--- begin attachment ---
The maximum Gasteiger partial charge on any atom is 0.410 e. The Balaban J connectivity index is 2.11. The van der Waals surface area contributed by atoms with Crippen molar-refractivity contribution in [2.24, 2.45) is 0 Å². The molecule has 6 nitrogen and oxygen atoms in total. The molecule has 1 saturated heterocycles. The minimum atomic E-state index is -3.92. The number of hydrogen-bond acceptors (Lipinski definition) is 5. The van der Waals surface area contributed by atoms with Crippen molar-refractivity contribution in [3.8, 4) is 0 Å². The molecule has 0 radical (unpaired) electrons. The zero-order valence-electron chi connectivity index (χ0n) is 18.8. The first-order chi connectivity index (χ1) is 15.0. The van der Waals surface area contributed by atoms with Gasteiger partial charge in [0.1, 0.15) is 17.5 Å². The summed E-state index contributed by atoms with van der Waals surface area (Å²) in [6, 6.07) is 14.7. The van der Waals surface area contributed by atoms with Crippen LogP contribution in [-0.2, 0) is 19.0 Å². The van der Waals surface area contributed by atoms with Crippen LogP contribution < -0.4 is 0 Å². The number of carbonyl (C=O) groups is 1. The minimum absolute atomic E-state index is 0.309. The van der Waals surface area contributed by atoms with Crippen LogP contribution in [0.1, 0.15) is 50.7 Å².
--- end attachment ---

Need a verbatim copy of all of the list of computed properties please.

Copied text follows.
The maximum Gasteiger partial charge on any atom is 0.410 e. The Balaban J connectivity index is 2.11. The van der Waals surface area contributed by atoms with Crippen molar-refractivity contribution in [2.24, 2.45) is 0 Å². The molecule has 6 nitrogen and oxygen atoms in total. The molecule has 1 saturated heterocycles. The minimum atomic E-state index is -3.92. The number of hydrogen-bond acceptors (Lipinski definition) is 5. The van der Waals surface area contributed by atoms with Crippen molar-refractivity contribution in [3.8, 4) is 0 Å². The molecule has 0 radical (unpaired) electrons. The zero-order valence-electron chi connectivity index (χ0n) is 18.8. The first-order chi connectivity index (χ1) is 15.0. The van der Waals surface area contributed by atoms with Gasteiger partial charge in [0.1, 0.15) is 17.5 Å². The summed E-state index contributed by atoms with van der Waals surface area (Å²) in [6, 6.07) is 14.7. The van der Waals surface area contributed by atoms with Crippen LogP contribution in [-0.2, 0) is 19.0 Å². The van der Waals surface area contributed by atoms with Crippen LogP contribution < -0.4 is 0 Å². The number of carbonyl (C=O) groups is 1. The minimum absolute atomic E-state index is 0.309. The van der Waals surface area contributed by atoms with Crippen LogP contribution in [0.1, 0.15) is 50.7 Å².